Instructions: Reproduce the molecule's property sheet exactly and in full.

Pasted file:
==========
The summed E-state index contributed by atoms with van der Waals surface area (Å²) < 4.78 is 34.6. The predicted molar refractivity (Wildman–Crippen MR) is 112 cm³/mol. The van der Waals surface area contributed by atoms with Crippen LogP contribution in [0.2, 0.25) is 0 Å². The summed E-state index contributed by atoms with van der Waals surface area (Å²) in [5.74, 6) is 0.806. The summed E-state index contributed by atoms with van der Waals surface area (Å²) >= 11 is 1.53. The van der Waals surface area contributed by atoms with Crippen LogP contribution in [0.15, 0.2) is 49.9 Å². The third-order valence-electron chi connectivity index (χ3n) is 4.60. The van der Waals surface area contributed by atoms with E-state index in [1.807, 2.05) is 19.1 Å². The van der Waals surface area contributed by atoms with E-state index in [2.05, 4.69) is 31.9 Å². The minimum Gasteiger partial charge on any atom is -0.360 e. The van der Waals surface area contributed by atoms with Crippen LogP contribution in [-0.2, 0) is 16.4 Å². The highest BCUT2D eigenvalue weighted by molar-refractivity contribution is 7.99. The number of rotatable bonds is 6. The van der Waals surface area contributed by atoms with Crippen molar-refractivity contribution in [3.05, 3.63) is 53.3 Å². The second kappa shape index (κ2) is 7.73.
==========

The summed E-state index contributed by atoms with van der Waals surface area (Å²) < 4.78 is 34.6. The predicted molar refractivity (Wildman–Crippen MR) is 112 cm³/mol. The van der Waals surface area contributed by atoms with Crippen LogP contribution in [0.2, 0.25) is 0 Å². The summed E-state index contributed by atoms with van der Waals surface area (Å²) in [5.74, 6) is 0.806. The summed E-state index contributed by atoms with van der Waals surface area (Å²) >= 11 is 1.53. The van der Waals surface area contributed by atoms with Crippen LogP contribution in [0.15, 0.2) is 49.9 Å². The third-order valence-electron chi connectivity index (χ3n) is 4.60. The van der Waals surface area contributed by atoms with E-state index in [1.807, 2.05) is 19.1 Å². The van der Waals surface area contributed by atoms with E-state index in [2.05, 4.69) is 31.9 Å². The minimum Gasteiger partial charge on any atom is -0.360 e. The van der Waals surface area contributed by atoms with Crippen LogP contribution in [-0.2, 0) is 16.4 Å². The highest BCUT2D eigenvalue weighted by molar-refractivity contribution is 7.99. The number of rotatable bonds is 6. The van der Waals surface area contributed by atoms with Crippen molar-refractivity contribution in [3.05, 3.63) is 53.3 Å². The second kappa shape index (κ2) is 7.73.